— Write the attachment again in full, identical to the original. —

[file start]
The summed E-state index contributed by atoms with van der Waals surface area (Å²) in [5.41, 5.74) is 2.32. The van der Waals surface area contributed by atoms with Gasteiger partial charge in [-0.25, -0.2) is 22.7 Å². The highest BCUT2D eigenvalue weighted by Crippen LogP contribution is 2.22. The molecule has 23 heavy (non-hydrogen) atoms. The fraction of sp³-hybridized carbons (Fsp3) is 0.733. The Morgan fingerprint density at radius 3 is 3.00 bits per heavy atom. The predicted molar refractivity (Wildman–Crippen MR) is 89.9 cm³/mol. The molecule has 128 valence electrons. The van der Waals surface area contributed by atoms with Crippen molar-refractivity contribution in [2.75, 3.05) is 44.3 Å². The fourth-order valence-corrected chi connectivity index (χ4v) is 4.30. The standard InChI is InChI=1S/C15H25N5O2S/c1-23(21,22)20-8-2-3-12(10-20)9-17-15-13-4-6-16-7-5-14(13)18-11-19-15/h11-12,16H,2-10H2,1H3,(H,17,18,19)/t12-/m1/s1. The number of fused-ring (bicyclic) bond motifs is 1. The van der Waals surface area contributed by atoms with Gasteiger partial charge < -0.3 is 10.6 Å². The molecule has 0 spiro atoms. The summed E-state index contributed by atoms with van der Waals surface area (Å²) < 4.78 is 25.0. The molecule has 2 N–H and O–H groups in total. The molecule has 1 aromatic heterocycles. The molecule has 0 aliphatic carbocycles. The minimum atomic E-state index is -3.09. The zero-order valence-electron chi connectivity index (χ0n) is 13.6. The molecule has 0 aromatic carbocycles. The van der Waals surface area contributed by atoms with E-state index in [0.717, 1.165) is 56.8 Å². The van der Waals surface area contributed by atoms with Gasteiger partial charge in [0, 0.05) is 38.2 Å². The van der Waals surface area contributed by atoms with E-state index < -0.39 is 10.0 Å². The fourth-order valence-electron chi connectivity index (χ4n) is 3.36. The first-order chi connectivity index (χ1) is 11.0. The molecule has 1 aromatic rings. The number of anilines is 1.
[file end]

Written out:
The summed E-state index contributed by atoms with van der Waals surface area (Å²) in [5.41, 5.74) is 2.32. The van der Waals surface area contributed by atoms with Gasteiger partial charge in [-0.25, -0.2) is 22.7 Å². The highest BCUT2D eigenvalue weighted by Crippen LogP contribution is 2.22. The molecule has 23 heavy (non-hydrogen) atoms. The fraction of sp³-hybridized carbons (Fsp3) is 0.733. The Morgan fingerprint density at radius 3 is 3.00 bits per heavy atom. The predicted molar refractivity (Wildman–Crippen MR) is 89.9 cm³/mol. The molecule has 128 valence electrons. The van der Waals surface area contributed by atoms with Crippen molar-refractivity contribution in [2.75, 3.05) is 44.3 Å². The fourth-order valence-corrected chi connectivity index (χ4v) is 4.30. The standard InChI is InChI=1S/C15H25N5O2S/c1-23(21,22)20-8-2-3-12(10-20)9-17-15-13-4-6-16-7-5-14(13)18-11-19-15/h11-12,16H,2-10H2,1H3,(H,17,18,19)/t12-/m1/s1. The number of fused-ring (bicyclic) bond motifs is 1. The van der Waals surface area contributed by atoms with Gasteiger partial charge < -0.3 is 10.6 Å². The molecule has 0 spiro atoms. The summed E-state index contributed by atoms with van der Waals surface area (Å²) < 4.78 is 25.0. The molecule has 2 N–H and O–H groups in total. The molecule has 1 aromatic heterocycles. The molecule has 0 aliphatic carbocycles. The minimum atomic E-state index is -3.09. The zero-order valence-electron chi connectivity index (χ0n) is 13.6. The molecule has 0 aromatic carbocycles. The van der Waals surface area contributed by atoms with E-state index in [0.717, 1.165) is 56.8 Å². The van der Waals surface area contributed by atoms with Gasteiger partial charge in [0, 0.05) is 38.2 Å². The van der Waals surface area contributed by atoms with E-state index < -0.39 is 10.0 Å². The fourth-order valence-electron chi connectivity index (χ4n) is 3.36. The first-order chi connectivity index (χ1) is 11.0. The molecule has 1 aromatic rings. The number of anilines is 1.